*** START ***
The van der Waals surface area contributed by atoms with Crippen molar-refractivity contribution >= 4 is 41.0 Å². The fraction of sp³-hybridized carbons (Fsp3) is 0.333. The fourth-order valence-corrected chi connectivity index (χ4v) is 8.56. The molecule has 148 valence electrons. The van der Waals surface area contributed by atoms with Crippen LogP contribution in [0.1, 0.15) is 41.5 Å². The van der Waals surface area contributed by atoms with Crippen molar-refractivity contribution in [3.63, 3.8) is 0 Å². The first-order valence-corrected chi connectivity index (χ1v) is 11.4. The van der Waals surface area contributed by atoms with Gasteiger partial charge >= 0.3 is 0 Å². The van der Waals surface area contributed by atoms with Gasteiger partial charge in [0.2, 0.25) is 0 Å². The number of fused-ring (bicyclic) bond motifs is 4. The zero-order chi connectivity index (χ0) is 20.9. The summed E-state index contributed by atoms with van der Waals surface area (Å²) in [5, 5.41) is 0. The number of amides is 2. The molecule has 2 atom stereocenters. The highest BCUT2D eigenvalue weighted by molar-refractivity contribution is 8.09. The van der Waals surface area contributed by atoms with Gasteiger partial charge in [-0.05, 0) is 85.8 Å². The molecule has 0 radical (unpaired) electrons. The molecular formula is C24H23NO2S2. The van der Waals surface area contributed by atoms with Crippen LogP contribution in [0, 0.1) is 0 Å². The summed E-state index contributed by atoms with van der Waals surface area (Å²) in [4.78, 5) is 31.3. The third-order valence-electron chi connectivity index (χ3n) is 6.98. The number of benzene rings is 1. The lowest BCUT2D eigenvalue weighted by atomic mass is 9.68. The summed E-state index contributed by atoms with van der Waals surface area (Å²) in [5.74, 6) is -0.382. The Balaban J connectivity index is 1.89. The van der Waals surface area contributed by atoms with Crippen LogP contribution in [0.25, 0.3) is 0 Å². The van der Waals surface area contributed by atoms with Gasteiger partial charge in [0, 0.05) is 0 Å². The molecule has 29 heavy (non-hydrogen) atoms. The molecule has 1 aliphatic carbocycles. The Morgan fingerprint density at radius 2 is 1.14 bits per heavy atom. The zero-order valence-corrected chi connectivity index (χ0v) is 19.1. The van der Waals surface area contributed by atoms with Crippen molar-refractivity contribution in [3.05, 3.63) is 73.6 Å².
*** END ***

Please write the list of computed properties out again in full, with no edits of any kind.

The van der Waals surface area contributed by atoms with Crippen molar-refractivity contribution >= 4 is 41.0 Å². The fraction of sp³-hybridized carbons (Fsp3) is 0.333. The fourth-order valence-corrected chi connectivity index (χ4v) is 8.56. The molecule has 148 valence electrons. The van der Waals surface area contributed by atoms with Crippen LogP contribution in [0.1, 0.15) is 41.5 Å². The van der Waals surface area contributed by atoms with Crippen molar-refractivity contribution in [3.63, 3.8) is 0 Å². The first-order valence-corrected chi connectivity index (χ1v) is 11.4. The van der Waals surface area contributed by atoms with Gasteiger partial charge >= 0.3 is 0 Å². The van der Waals surface area contributed by atoms with Gasteiger partial charge in [0.2, 0.25) is 0 Å². The number of fused-ring (bicyclic) bond motifs is 4. The zero-order chi connectivity index (χ0) is 20.9. The summed E-state index contributed by atoms with van der Waals surface area (Å²) in [5, 5.41) is 0. The number of amides is 2. The molecule has 2 atom stereocenters. The highest BCUT2D eigenvalue weighted by molar-refractivity contribution is 8.09. The van der Waals surface area contributed by atoms with Gasteiger partial charge in [-0.05, 0) is 85.8 Å². The molecule has 0 radical (unpaired) electrons. The molecular formula is C24H23NO2S2. The van der Waals surface area contributed by atoms with Crippen LogP contribution in [0, 0.1) is 0 Å². The summed E-state index contributed by atoms with van der Waals surface area (Å²) in [4.78, 5) is 31.3. The third-order valence-electron chi connectivity index (χ3n) is 6.98. The number of benzene rings is 1. The lowest BCUT2D eigenvalue weighted by atomic mass is 9.68. The summed E-state index contributed by atoms with van der Waals surface area (Å²) in [5.74, 6) is -0.382. The Balaban J connectivity index is 1.89. The van der Waals surface area contributed by atoms with Crippen LogP contribution in [0.25, 0.3) is 0 Å². The van der Waals surface area contributed by atoms with Gasteiger partial charge in [0, 0.05) is 0 Å². The molecule has 29 heavy (non-hydrogen) atoms. The molecule has 1 aliphatic carbocycles. The Morgan fingerprint density at radius 2 is 1.14 bits per heavy atom. The zero-order valence-corrected chi connectivity index (χ0v) is 19.1. The van der Waals surface area contributed by atoms with Crippen molar-refractivity contribution in [3.05, 3.63) is 73.6 Å².